SketchBook Pro demo on

Special thanks to John & Cali of for inviting me on the show. I had a really great time teaching them some of the basics of SketchBook Pro! You can check out the recording here:



Coloring a Character in SketchBook Pro

My name is Michael van den Bosch, a freelance character designer from the Netherlands. During my internship I was stationed at Hallmark Cards, where I saw all these freelance illustrators bring in their traditionally painted artwork. I then realized this was what I wanted to do. In the middle of this I decided to drop-out, got myself registered and became self-employed. 

Thru the years I've worked for various companies, doing graphic illustrations, logos, mascots, 3D character design and worked on some Dutch commercials. I've done the 'Character Animation' course at AnimationMentor, and lately I've been doing children's book illustrations and cover art. Half way thru 2013 I decided to create more female artwork (felt like I was creating too much of the male characters for my own taste), so I started a new company called

I love waking up in the morning, knowing there will be a blank (digital) piece of paper waiting for me in the studio, of course I also still work the traditional way and when time is on my side, I love to paint on canvas.

 Learn more about Michael on his website, his portfolio, and his Facebook Page.


CAVE Paintings


Talented artist and educator, Susan Murtaugh, is no stranger to SketchBook. Her Masterclass, which she teaches from her iPad, has been a sellout at Autodesk University for the past three years.

 Watch her class, Sketching on an Apple® iPad® 101, at the Autodesk University website here.

Susan spent her free time in Las Vegas capturing moments from the first Autodesk CAVE.


Check out more of her work on her Flickr.


Storyboarding on Archer

Read Kevin's previous post here.

My day job is as a storyboard artist for the TV show Archer. I work with a team of 3 other people, and we have two art directors : Neal Holman and Chad Hurd. It's a very small team, which I like. A lot of the other sections of the studio are made up of larger teams, but our group is small and we've become really tight-knit over the last year.

It varies from episode to episode, but we generally get a script and divide the work up into sections. The two more senior/experienced boarders will take larger chunks, and the rest of us take smaller chunks, usually divided up by acts.  It's generally been Justin Wagner and I splitting an act, and we sit next to each other, so it's really easy to address any concerns and talk about scenes we have that take place in the same settings so that we're on the same page with things. We all take turns doing board cleanup, on our own work and each others.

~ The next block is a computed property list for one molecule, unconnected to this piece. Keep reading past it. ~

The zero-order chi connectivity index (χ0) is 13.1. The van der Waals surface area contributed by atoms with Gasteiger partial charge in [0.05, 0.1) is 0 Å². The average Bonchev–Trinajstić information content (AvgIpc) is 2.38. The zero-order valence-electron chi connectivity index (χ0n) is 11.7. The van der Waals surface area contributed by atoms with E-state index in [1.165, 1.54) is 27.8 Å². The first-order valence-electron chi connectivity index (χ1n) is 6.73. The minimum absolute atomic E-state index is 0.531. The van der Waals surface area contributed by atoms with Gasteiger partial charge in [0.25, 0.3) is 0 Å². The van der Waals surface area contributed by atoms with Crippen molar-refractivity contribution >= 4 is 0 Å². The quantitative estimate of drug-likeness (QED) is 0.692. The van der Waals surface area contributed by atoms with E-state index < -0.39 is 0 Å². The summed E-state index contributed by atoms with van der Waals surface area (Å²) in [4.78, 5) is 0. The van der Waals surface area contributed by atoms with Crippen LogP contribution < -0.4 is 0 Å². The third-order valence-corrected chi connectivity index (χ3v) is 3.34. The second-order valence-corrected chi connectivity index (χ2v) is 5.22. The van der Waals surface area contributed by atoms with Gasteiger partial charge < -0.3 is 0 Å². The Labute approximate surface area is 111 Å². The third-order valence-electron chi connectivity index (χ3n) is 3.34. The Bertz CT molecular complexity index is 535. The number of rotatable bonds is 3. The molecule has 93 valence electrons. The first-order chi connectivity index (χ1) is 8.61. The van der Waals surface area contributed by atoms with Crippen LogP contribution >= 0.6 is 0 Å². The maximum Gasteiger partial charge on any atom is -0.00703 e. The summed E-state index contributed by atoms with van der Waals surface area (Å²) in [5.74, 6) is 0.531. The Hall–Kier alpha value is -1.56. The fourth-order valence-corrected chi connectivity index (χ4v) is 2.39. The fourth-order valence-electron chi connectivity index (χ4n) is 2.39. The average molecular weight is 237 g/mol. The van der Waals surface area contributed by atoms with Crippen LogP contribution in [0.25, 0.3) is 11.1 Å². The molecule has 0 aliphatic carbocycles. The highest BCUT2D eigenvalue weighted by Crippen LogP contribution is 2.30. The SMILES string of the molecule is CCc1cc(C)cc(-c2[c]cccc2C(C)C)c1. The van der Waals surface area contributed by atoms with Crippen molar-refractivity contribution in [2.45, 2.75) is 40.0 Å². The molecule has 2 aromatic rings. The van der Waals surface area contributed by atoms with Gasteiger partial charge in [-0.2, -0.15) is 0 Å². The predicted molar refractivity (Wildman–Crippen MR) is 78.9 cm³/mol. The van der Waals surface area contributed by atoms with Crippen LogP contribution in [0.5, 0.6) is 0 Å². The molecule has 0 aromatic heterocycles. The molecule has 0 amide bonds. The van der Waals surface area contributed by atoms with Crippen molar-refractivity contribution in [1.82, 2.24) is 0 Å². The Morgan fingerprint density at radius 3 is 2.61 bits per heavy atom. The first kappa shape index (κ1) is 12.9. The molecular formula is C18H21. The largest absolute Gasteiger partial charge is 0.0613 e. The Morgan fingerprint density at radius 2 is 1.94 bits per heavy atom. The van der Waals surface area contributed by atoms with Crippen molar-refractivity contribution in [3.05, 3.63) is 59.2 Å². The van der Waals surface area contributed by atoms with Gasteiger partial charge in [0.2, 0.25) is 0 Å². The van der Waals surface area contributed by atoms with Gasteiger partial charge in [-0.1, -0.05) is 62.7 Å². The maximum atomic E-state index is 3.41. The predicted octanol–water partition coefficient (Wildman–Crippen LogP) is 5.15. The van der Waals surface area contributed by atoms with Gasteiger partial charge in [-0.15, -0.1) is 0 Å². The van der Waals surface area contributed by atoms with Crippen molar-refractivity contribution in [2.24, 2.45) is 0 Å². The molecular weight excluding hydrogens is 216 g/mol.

Inside the studio

Then I will go through with my sketchbook or some paper or SketchBook Pro using a file with tiny board templates on it (usually 9-12 per sheet) and thumbnail out (as quickly as possible) the whole part I'm working on. This can take a few hours, or the whole day to get through. It varies depending on the complexity of the episode and how many characters are in each scene. The more characters in a scene (and on Archer, there are around 7 main characters, often more depending on any ancillary characters and guest stars) the more complex the scene is and the more time it takes to figure out.

That said, the show is a dialog and joke-driven show, so even scenes with just 2 people can be complex just by volume. I'm working on a scene between Lana and Archer right now that's just them talking, but it's around 4 pages of dialog. I feel like my job at that point is not just to convey the acting, but to keep things visually interesting and to find as many camera angles that make sense within our parameters as a limited-animation show to keep it from just being a static medium 2-shot scene with a couple of over-the-shoulder reverses. But sometimes, that's exactly what's needed.

Archer sequence part one

Once I get a pass that I like, I'll show it to the other boarders to get feedback, and then I'll work on refining things, and making the figures clearer and indicating backgrounds more. Often-times, backgrounds and new characters are being designed as we're boarding, so I check with the art directors to see where things are at or get any notions from them as to what a setting will be like so I can accurately stage things at this point (or sometimes let them know how I'm staging something so they can design with that in mind). My camera moves and character setups can change wildly depending on what the setting ends up being, so keeping things loose but readable is key.

All of this takes place in just a few days. We generally have about 2.5-3 weeks to board an episode from start to cleanups. My understanding is that this is a much faster time-frame than most animated shows work on, but since this is the only one I've done so far, it's all I know.

Archer sequence part two

I was happy and surprised to find myself surrounded by people who are not only talented, but passionate about art and animation and funny as hell. Most of the people I meet in Atlanta who work in animation are amazing to be around and talk to. I shouldn't have been surprised by this, but I was. Also, everyone wants to make something good. No one wants any part of the production to suffer or be sub-par, and that attitude can be infectious.

The one tool I have beyond being able to draw is to finish that drawing and put it out into the world and then move on to the next one. Being someone who finishes things is key to any walk of life, but doing (and getting) work in art, especially.

As far as keeping inspired, I'm of the school of thought that this Chuck Close quote describes: "Inspiration is for amateurs; the rest of us just show up and get to work."

Archer sequence part three

I mostly use SketchBook Pro to design characters and pencil my comic pages. I started using it a few years back (2009, I think?) and it quickly became my go-to drawing program. I was incapable of drawing in other programs on the tablet I had at the time, but for some reason SketchBook Pro made sense.

Once I got a Cintiq, that process and result only heightened. The weekend I got my first 12" Cintiq, I was on a severe deadline and had to do layouts for over 30 pages in about 4 days. SketchBook Pro allowed me to make them my pencils that I could print out and ink from, as I was able to move quickly and intuitively throughout the program and able to go back and forth between pages easily to check consistency. I draw faster in SketchBook Pro, for some reason.

I've been a convert ever since. My book with Blair Butler, HEART, was penciled in SketchBook Pro. American Muscle, with Steve Niles, was penciled in it. A lot of my commissions are thumbnailed and penciled in it. It's my go-to program for sketching and drawing.